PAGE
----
Total cereal food aid shipments under programme, project and emergency food aid in 1996/97 (July/June) is forecast to reach 7.5 million tons, unchanged from the previous report (Table A.14). At the current forecast level, total cereal food aid shipments would be about the same as in 1995/96 and over 2 million tons above the minimum commitments of 5.35 million tons agreed under the 1995 Food Aid Convention (FAC), but about one half
the level of the early 1990s.
Food aid estimates for 1995/96 (July/June) have been raised from 7.1 million tons reported in November to nearly 7.5 million tons, mostly on account of higher estimated shipments from the European Community. The estimates for shipments from China, Germany, the United Kingdom and the United States have also been increased slightly. Cereal shipments to LIFDCs in 1996/97 are likely to reach 5.9 million tons, almost the same as in 1995/96. Of this total, some 2.5 million tons would be destined for LIFDCs in Sub-Saharan Africa.
The estimate for global food aid shipments in non-cereal food commodities in 1995 (January-December) has been raised marginally since the last report, by about 50 000 tons, to 1.2 million tons, some 460 000 tons, or 28 percent, smaller than in 1994. Smaller shipments of pulses and vegetable oils accounted for most of this decrease. The bulk of the decline occurred mostly in Africa and countries of Eastern Europe and the CIS.
Contributions to the World Food Programme (WFP) administrated International Emergency Food Reserve (IEFR) in 1996 fell to 849 000 for cereals from 908 000 tons in 1995. Similarly, contributions were also reduced for non-cereals, to 198 000 tons from 238 000 tons in 1995 (table A13). In addition, contributions to the 1996 Protracted Refugee Operations (PROs), also directed by the WFP, amounted to 495 000 tons of cereals and 85 000 tons of other food commodities, compared to 535 000 tons for cereals and 58 000 tons of for non-cereals in 1995. As of 31 December 1996, pledges to the regular resources of WFP, which accounts for 98 percent of total food aid deliveries through multilateral channels, amounted to U.S.$ 840 million for the 1995-96 biennium, representing 56 percent of the U.S.$ 1.5 billion target. Of the total amount pledged, an estimated U.S.$ 576 million were in the form of commodities and U.S.$ 264 million in cash.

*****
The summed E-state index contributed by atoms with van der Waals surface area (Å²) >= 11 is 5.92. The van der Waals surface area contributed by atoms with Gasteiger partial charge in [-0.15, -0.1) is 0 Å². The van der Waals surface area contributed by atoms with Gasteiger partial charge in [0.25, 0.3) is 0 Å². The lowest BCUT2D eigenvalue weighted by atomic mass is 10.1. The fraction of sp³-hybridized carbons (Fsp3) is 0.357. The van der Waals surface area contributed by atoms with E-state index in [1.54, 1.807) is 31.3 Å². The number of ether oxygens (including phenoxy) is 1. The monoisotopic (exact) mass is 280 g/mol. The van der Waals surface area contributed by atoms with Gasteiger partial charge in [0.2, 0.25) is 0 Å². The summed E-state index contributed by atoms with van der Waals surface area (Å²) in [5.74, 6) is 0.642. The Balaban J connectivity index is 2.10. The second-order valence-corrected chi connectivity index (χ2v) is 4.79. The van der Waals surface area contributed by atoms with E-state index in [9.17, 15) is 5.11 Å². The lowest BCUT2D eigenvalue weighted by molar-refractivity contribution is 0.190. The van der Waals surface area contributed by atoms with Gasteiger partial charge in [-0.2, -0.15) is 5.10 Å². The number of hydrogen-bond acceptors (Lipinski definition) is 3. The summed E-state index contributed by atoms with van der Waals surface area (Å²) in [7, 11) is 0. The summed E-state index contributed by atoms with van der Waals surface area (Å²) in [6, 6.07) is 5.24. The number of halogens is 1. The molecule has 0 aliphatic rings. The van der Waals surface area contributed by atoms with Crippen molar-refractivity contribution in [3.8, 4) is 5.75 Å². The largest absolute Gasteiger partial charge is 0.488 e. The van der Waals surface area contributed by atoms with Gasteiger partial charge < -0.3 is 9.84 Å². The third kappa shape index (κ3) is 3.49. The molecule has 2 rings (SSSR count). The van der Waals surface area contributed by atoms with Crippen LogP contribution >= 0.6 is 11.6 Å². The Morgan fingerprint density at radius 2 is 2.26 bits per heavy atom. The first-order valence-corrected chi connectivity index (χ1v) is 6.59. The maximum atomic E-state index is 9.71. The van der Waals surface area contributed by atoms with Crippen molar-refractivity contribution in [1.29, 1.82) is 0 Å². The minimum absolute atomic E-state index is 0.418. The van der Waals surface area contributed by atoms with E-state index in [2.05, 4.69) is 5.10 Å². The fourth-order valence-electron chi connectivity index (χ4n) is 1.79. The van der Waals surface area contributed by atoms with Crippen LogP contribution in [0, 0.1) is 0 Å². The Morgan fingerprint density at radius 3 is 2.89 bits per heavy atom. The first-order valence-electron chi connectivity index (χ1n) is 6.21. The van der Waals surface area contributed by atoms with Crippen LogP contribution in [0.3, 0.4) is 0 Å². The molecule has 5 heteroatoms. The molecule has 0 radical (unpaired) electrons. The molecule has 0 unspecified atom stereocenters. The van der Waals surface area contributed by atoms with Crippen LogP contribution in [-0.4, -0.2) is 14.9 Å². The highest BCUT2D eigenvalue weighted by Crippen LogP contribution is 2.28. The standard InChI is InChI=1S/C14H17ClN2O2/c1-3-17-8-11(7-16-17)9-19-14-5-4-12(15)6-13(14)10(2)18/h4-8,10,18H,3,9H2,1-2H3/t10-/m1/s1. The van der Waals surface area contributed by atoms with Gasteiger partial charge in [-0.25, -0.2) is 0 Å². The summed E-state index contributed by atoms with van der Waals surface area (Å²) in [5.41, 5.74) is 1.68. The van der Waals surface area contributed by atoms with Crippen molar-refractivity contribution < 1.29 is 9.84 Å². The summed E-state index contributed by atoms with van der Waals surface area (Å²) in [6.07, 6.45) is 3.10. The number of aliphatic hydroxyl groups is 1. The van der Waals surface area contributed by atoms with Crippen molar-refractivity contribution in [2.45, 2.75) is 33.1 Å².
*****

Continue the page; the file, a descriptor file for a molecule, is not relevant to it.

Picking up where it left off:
As regards the future orientation of the food aid programme of the United States, the worlds largest donor, initial proposals (released in February 1997) for the 1998 fiscal year (October/September) suggest a cut in funds for the Food-for-Peace programme, known as PL-480, by U.S.$ 117 million to U.S.$ 990 million. All of the reduction are expected to come from Title I, the concessional sales programme, which is targeted at U.S.$ 123 million compared to U.S.$ 240 million initially appropriated for 1997. It should be noted that the administration has also proposed a U.S.$ 60-million reduction in the current 1997 funding for Title I. Fundings for Title II and Title III are proposed to remain the same as in the 1997 fiscal year, at U.S.$ 837 million and U.S.$ 30 million respectively.
1/ More detailed statistics on cereal and non-cereal food aid shipments are available on the INTERNET at the following URL address: HTTP://WWW.FAO.ORG under Statistical Data Base and then All Databases.